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United States Department of Agriculture

Agricultural Research Service


item Carlson, David
item Alzogaray, Raul
item Hogsette, Jerome - Jerry

Submitted to: Journal of Medical Entomology
Publication Type: Peer Reviewed Journal
Publication Acceptance Date: 8/22/2000
Publication Date: N/A
Citation: N/A

Interpretive Summary: The stable fly attacks horses, cattle and humans and is a pest on Atlantic and Gulf Coast beaches. The development of effective traps for this species has been hindered by the lack of effective attractants. Scientists at the USDA, ARS, Center for Medical, Agricultural and Veterinary Entomology in Gainesville, Florida have found a stable fly attractant in the feces of flies and in the residue from flies in rearing cages after the flies have died. This attractant material is soluble in water or alcohol and remains attractive for a month. The chemicals present in this material, once they are identified, could be useful in a trap designed to catch and control stable flies without the use of pesticide.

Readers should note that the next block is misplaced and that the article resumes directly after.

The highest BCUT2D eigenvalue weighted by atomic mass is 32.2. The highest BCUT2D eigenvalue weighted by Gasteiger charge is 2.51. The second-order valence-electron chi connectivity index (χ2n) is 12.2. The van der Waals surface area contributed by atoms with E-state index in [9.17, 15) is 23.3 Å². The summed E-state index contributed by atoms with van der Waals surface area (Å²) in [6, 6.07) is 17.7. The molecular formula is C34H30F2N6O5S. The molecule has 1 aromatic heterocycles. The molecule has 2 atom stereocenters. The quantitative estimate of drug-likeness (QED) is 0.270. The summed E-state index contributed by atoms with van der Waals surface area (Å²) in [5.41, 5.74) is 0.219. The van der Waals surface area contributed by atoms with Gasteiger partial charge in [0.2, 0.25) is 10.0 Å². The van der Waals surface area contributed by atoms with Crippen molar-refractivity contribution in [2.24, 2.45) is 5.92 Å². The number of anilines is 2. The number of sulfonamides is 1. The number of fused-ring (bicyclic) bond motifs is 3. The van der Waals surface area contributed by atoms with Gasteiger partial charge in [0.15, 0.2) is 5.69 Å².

Technical Abstract: The attraction response of Stomoxys calcitrans (L.) to its own feces was evaluated in a triple cage olfactometer. Both time-response and concentration-response relationships were obtained for female S. calcitrans exposed to cellulose sponges impregnated with fresh fly feces or filter papers treated with a chloroform:methanol (2:1) extract of fresh fly feces in 6 min tests. Attraction to feces collected on cellulose sponges decreased as the air flow increased. Feces collected on cellulose sponges and held for 28-31 days retained attractive activity. Female flies were more attracted than males to feces on sponges. The activity of feces extract on filter paper decreased rapidly. Polar solvent extracts of feces-contaminated cages were more attractive to females (26%) than to males (14%).

Last Modified: 10/16/2017
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